document.getElementById('myid').innerHTML = 'something';
Where alert was being used for debugging you can now use the console.log command that all modern browsers support. This writes the message to the browser's console instead of displaying in front of the web page. This means that there is not such an issue if you accidentally forget to remove one of these debugging calls when your page goes live as unless your visitor has their browser console open they will not see the message.
Similarly confirm() and prompt() should not be used. The situations where they were required for debugging can now be handled by setting break points in the debugger built into all modern browsers.
num = parseInt(str);
The parseInt command is for converting between number bases. Correct use of the command would have a value between 2 and 9 or 11 and 36 as the second parameter. Where the second parameter is 10 or missing then this is the wrong command to use.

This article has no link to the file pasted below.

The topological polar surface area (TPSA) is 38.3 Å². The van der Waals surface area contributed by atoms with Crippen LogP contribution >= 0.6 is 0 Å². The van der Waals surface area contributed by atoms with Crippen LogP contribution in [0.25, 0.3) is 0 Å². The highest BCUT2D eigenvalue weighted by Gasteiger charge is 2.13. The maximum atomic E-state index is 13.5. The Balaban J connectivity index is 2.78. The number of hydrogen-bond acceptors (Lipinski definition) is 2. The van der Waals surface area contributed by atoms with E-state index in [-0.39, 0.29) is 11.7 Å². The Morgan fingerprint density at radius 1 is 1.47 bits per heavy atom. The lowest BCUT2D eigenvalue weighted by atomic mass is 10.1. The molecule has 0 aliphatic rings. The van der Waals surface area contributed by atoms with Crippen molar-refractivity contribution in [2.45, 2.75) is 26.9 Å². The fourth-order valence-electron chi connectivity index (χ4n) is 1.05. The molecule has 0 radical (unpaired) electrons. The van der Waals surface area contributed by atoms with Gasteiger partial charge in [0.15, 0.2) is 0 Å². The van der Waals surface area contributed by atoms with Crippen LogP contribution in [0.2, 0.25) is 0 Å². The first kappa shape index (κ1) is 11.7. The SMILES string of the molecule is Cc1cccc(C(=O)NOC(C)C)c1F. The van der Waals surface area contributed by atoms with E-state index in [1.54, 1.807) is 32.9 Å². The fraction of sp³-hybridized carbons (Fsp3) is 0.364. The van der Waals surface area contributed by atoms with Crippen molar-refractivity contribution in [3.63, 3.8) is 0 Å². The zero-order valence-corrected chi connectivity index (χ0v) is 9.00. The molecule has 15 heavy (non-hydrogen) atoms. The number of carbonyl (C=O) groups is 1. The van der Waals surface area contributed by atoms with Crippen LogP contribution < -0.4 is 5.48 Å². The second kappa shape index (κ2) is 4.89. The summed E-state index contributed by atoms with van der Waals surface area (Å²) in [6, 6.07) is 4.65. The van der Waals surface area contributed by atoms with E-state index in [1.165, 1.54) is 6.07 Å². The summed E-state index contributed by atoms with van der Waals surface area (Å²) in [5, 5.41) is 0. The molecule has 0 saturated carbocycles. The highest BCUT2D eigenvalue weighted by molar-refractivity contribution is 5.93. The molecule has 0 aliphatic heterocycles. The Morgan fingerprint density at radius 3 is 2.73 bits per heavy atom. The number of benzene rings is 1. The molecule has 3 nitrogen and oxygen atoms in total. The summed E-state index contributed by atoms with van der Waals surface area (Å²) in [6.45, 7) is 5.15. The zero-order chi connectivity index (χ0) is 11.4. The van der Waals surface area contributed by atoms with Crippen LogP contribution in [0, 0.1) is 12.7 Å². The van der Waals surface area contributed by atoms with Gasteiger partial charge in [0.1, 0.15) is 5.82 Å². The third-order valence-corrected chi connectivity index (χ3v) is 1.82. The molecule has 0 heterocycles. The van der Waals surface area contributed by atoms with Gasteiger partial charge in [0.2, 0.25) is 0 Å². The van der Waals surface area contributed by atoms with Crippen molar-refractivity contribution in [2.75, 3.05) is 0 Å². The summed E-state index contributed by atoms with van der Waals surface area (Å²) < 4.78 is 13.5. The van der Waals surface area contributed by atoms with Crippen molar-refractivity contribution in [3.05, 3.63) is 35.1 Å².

num = Number(str);
Where the intention is to convert a string to a number then the correct command for doing the conversion is Number.
dim = /^(\d+)(\D*)$/.exec(cssprop);
One alternate misuse of parseInt is for extracting the numeric portion of a CSS attribute. A better alternative for that purpose is to use this regular expression which extracts both parts of the attribute into dim and dim respectively. You can then convert the dim part to a number if required while still having access to the following characters. So for example if cssprop contained '30em' then dim would be '30' and dim would be 'em'.
The only exceptions where the script must go in the head that I know of are the following two one line scripts (and any more complex variants of these two scripts).
if (top.location !== self.location) top.location = self.location;
document.getElementsByTagName('html').className += ' js';
The only instance in an HTML page where onload is still required when the script is at the bottom of the page is where you want processing to run if files the page uses fail to load.
This article written by Stephen Chapman, Felgall Pty Ltd.